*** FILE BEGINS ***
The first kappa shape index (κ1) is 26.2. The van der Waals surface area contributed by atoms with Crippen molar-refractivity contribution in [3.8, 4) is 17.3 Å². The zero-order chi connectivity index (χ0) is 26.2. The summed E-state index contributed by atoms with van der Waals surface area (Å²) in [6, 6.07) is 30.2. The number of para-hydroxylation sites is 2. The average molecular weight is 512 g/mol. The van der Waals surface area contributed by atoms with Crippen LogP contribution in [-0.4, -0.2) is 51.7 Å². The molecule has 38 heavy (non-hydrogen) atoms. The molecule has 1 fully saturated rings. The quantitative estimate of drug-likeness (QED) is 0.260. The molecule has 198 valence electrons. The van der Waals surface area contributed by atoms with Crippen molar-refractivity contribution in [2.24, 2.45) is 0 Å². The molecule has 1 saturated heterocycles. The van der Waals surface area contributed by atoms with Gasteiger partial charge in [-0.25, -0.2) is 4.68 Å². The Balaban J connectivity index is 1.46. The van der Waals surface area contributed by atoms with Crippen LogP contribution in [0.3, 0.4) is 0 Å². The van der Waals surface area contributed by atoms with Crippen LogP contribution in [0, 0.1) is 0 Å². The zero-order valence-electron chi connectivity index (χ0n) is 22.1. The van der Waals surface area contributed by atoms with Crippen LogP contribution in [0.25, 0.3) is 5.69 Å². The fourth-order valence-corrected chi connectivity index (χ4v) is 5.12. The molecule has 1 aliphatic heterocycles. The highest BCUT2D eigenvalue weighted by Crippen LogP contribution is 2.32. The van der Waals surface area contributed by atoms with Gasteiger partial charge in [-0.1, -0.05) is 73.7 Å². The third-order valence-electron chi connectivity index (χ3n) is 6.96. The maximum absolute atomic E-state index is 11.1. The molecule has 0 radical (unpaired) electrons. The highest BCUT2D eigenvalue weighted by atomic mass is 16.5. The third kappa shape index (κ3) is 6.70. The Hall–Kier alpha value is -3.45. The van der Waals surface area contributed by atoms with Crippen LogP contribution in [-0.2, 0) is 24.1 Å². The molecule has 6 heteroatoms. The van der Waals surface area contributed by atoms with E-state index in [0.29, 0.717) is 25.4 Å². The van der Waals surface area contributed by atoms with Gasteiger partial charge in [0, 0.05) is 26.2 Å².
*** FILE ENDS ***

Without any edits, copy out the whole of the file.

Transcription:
The first kappa shape index (κ1) is 26.2. The van der Waals surface area contributed by atoms with Crippen molar-refractivity contribution in [3.8, 4) is 17.3 Å². The zero-order chi connectivity index (χ0) is 26.2. The summed E-state index contributed by atoms with van der Waals surface area (Å²) in [6, 6.07) is 30.2. The number of para-hydroxylation sites is 2. The average molecular weight is 512 g/mol. The van der Waals surface area contributed by atoms with Crippen LogP contribution in [-0.4, -0.2) is 51.7 Å². The molecule has 38 heavy (non-hydrogen) atoms. The molecule has 1 fully saturated rings. The quantitative estimate of drug-likeness (QED) is 0.260. The molecule has 198 valence electrons. The van der Waals surface area contributed by atoms with Crippen molar-refractivity contribution in [2.24, 2.45) is 0 Å². The molecule has 1 saturated heterocycles. The van der Waals surface area contributed by atoms with Gasteiger partial charge in [-0.25, -0.2) is 4.68 Å². The Balaban J connectivity index is 1.46. The van der Waals surface area contributed by atoms with Crippen LogP contribution in [0.3, 0.4) is 0 Å². The van der Waals surface area contributed by atoms with Crippen LogP contribution in [0, 0.1) is 0 Å². The zero-order valence-electron chi connectivity index (χ0n) is 22.1. The van der Waals surface area contributed by atoms with Crippen LogP contribution in [0.25, 0.3) is 5.69 Å². The fourth-order valence-corrected chi connectivity index (χ4v) is 5.12. The molecule has 1 aliphatic heterocycles. The highest BCUT2D eigenvalue weighted by Crippen LogP contribution is 2.32. The van der Waals surface area contributed by atoms with Gasteiger partial charge in [-0.1, -0.05) is 73.7 Å². The third-order valence-electron chi connectivity index (χ3n) is 6.96. The maximum absolute atomic E-state index is 11.1. The molecule has 0 radical (unpaired) electrons. The highest BCUT2D eigenvalue weighted by atomic mass is 16.5. The third kappa shape index (κ3) is 6.70. The Hall–Kier alpha value is -3.45. The van der Waals surface area contributed by atoms with Crippen LogP contribution in [-0.2, 0) is 24.1 Å². The molecule has 6 heteroatoms. The van der Waals surface area contributed by atoms with E-state index in [0.29, 0.717) is 25.4 Å². The van der Waals surface area contributed by atoms with Gasteiger partial charge in [0, 0.05) is 26.2 Å².